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‘Camaraderie’ among medical students at uncertain time

By Mindo - 27th Mar 2020

Uncertainty around clinical placement, teaching, timetables, examination formats, and graduations have caused anxiety among medical students with Covid-19 are causing massive disruption to the traditional academic schedule, according to Mr Dónal Flynn, President of the Association of Medical Students, Ireland.

However, Mr Flynn stressed that there has been “an overarching sense of camaraderie, mutual support, and looking out for each other among medical students” in relation to the coronavirus pandemic.

“We medical students can and will cope with being overwhelmed by exams and stress at this strange and frightening time, but our healthcare system will not be able to cope if it is overwhelmed, and it is everyone’s responsibility to prevent that from happening,” he told the Medical Independent.

Mr Flynn noted individual universities have taken varying approaches to the fast-tracking of final year examinations, as well as to communicating with students on the possibility of an earlier intern commencement date than the usual second Monday of July.

“Thanks to social connections between students of different medical schools, this has added to speculation, anxiety-inducing rumours and the uncertainty that is becoming characteristic of this surreal time in everyone’s lives,” he said.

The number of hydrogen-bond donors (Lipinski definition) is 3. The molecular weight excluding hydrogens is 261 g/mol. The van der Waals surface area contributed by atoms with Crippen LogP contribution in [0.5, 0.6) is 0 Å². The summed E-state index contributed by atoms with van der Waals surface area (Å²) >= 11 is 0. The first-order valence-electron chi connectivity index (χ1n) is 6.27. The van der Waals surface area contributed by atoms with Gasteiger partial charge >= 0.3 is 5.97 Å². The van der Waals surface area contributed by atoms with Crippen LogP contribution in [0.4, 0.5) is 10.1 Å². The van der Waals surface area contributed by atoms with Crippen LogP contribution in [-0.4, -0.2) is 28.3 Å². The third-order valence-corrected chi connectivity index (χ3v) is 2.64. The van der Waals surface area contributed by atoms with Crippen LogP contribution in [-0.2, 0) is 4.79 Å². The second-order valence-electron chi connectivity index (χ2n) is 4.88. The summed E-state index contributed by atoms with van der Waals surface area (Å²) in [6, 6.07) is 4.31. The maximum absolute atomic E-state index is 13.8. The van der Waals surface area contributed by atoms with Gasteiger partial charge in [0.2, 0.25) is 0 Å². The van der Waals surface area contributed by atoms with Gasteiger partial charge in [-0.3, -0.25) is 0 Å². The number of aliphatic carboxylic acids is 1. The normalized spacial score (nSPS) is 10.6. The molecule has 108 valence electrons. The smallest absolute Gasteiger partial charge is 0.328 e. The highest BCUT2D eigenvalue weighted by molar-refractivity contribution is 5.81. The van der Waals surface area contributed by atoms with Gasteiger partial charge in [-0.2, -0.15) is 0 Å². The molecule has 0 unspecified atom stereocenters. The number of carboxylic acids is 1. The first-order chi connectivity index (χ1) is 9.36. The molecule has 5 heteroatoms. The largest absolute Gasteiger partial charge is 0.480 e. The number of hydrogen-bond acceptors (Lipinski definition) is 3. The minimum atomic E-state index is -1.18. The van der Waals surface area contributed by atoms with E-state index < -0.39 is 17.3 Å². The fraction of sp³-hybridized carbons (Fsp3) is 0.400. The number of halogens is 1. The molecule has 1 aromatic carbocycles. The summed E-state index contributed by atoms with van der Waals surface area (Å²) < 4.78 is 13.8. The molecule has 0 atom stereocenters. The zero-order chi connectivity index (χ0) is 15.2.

Mr Flynn added that university professors have been very supportive during this time.

“We feel immensely proud of the workers in the Irish healthcare system who have taught us and who are working with admirable determination to minimise the negative impact of what is likely to be the biggest challenge of their professional careers, and whom we will soon (perhaps sooner than we formerly anticipated) work side-by-side with as team-mates,” he said.

He underlined how many medical students, eager to take up the opportunity to help in this endeavour, have answered the Be On Call for Ireland recruitment drive, while those in the preclinical stages of their studies are finding other ways to be of practical help, from volunteering to assisting healthcare staff with childcare, to collecting and delivering prescriptions for vulnerable members of their communities.

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